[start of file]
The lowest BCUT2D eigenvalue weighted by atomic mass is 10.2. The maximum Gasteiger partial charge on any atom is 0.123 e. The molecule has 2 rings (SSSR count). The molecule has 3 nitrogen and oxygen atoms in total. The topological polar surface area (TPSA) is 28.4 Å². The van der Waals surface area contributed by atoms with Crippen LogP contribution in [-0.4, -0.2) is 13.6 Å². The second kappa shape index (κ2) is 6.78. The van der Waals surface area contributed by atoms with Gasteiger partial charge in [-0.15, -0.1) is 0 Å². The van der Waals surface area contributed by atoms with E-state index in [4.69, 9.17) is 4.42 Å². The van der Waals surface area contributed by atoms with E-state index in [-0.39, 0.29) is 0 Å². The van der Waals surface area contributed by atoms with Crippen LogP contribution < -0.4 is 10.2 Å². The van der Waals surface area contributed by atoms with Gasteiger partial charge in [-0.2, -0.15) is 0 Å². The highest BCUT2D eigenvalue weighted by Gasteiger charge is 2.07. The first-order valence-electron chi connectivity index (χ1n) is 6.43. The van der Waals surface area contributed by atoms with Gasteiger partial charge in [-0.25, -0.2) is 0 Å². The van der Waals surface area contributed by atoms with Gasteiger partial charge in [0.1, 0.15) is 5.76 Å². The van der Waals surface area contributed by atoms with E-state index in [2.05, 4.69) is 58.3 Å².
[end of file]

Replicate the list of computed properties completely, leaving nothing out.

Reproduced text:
The lowest BCUT2D eigenvalue weighted by atomic mass is 10.2. The maximum Gasteiger partial charge on any atom is 0.123 e. The molecule has 2 rings (SSSR count). The molecule has 3 nitrogen and oxygen atoms in total. The topological polar surface area (TPSA) is 28.4 Å². The van der Waals surface area contributed by atoms with Crippen LogP contribution in [-0.4, -0.2) is 13.6 Å². The second kappa shape index (κ2) is 6.78. The van der Waals surface area contributed by atoms with Gasteiger partial charge in [-0.15, -0.1) is 0 Å². The van der Waals surface area contributed by atoms with E-state index in [4.69, 9.17) is 4.42 Å². The van der Waals surface area contributed by atoms with E-state index in [-0.39, 0.29) is 0 Å². The van der Waals surface area contributed by atoms with Crippen LogP contribution < -0.4 is 10.2 Å². The van der Waals surface area contributed by atoms with Gasteiger partial charge in [-0.2, -0.15) is 0 Å². The highest BCUT2D eigenvalue weighted by Gasteiger charge is 2.07. The first-order valence-electron chi connectivity index (χ1n) is 6.43. The van der Waals surface area contributed by atoms with Gasteiger partial charge in [-0.25, -0.2) is 0 Å². The van der Waals surface area contributed by atoms with Gasteiger partial charge in [0.1, 0.15) is 5.76 Å². The van der Waals surface area contributed by atoms with E-state index in [2.05, 4.69) is 58.3 Å².